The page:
Minimum System Requirements
Single Node Versus Multiple Nodes
You can start with a minimal node pool containing a single node. However, it's often recommended to have at least three nodes for high availability and fault tolerance. The actual number of nodes you need will depend on your workload's resource requirements and desired redundancy. IDHub recommends having at least 4 nodes cluster (1 Master node with 3 worker nodes).
IDHub can be run on any Cloud or local Kubernetes Cluster. For Cloud, this can be either Google Kubernetes Engine (GKE), Amazon EKS, Azure Kubernetes Service (AKS), etc., or for local, you may use KIND or MicroK8s.
GCP: You need a Google Cloud Platform (GCP) account and a project within GCP to create a GKE cluster. Also, you should ensure that you enable Kubernetes Engine API.
AWS: You need an AWS account to create and manage resources, including EC2 instances for your cluster.
Azure: You need an Azure subscription to create and manage resources,
Virtual CPUs and Memory
For IDHub workload, you will need the following machine types.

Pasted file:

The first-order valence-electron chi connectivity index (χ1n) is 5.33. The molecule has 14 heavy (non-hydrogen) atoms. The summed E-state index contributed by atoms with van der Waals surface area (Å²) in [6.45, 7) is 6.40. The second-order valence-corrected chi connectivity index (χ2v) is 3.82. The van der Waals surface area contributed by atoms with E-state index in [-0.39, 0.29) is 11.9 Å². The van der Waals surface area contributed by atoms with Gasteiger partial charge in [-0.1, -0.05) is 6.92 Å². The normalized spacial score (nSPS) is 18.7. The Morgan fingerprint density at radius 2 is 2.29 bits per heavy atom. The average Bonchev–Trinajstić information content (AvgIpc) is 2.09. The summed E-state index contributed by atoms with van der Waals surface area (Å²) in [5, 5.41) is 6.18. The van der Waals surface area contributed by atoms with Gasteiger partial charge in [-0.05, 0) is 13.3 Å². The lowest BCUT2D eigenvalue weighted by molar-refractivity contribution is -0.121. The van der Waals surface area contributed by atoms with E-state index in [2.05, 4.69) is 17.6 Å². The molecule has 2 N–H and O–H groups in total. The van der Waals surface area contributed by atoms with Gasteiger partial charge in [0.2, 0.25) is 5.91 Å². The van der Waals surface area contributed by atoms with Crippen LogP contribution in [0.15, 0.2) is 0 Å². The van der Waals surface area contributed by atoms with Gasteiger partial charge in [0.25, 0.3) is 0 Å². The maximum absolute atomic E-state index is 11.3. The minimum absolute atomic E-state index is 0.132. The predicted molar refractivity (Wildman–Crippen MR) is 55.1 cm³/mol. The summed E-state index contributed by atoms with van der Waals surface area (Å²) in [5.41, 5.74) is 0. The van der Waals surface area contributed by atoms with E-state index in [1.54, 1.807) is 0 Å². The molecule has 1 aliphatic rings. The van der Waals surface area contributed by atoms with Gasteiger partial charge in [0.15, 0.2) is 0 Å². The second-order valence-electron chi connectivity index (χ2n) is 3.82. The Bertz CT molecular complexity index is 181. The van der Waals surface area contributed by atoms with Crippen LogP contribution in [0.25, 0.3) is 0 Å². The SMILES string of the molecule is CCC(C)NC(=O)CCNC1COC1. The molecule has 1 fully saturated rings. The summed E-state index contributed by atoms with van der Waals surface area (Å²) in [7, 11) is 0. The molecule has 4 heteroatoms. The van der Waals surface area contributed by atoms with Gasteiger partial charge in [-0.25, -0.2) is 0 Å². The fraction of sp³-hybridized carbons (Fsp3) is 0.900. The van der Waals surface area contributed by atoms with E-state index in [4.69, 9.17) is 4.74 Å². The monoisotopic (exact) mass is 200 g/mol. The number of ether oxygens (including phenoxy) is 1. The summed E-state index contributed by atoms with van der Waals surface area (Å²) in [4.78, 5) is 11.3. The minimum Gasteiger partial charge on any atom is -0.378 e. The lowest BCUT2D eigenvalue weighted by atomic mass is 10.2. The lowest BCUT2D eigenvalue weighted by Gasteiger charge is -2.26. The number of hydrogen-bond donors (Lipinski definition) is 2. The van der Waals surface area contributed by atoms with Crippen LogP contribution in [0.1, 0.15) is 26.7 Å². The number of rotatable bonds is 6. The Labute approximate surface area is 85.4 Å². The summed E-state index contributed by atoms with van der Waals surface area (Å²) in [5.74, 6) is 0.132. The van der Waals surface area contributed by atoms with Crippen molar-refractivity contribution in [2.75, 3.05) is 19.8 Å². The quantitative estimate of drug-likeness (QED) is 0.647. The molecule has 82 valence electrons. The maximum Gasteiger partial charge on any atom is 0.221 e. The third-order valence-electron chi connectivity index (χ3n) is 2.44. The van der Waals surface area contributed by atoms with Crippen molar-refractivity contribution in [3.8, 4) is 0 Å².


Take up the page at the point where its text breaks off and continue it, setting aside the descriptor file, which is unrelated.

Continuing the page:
n2d-standard-2 (2 vCPU, 1 core, 8 GB memory)
The above is for GCP, but for any other cloud providers, the resources will be similar
A minimum of 3 with the above configuration
A persistent storage provided by your Kubernetes provider. A minimum of 40GB persistent storage will be required to run IDHub.
For GCP Container-Optimized OS or Ubuntu
For AWS: Amazon Linux, Ubuntu
For Azure: Ubuntu
GCP: You need to make sure that you have a properly configured Virtual Private Cloud (VPC) network in GCP for your GKE cluster. Network settings and firewall rules should be set up to allow communication with the cluster and any external services you need.
AWS: Set up security groups and network ACLs to control inbound and outbound traffic. Consider using Elastic Load Balancers (ELBs) or AWS Network Load Balancers (NLBs) for external traffic distribution.
Azure: Configure Network Security Groups (NSGs) and route tables to control inbound and outbound traffic. Use Azure Load Balancers to distribute external traffic to the cluster.
For other cloud providers, network configuration would be similar.
GCP - IAM Policies: We highly recommend to implement proper IAM (Identity and Access Management) policies to control who can access and manage your GKE cluster.
AWS - IAM Roles: Implement AWS Identity and Access Management (IAM) roles to manage permissions and access control for your nodes and services within the cluster.
Azure: Integrate with Azure Active Directory (Azure AD) for identity and access management. Use Azure AD Service Principals for secure access to Azure resources.
For other cloud providers, you should ensure implementing proper IAM controls or policies.
You need to make sure that the nodes have internet connectivity to pull container images and access external resources if required by your workloads.
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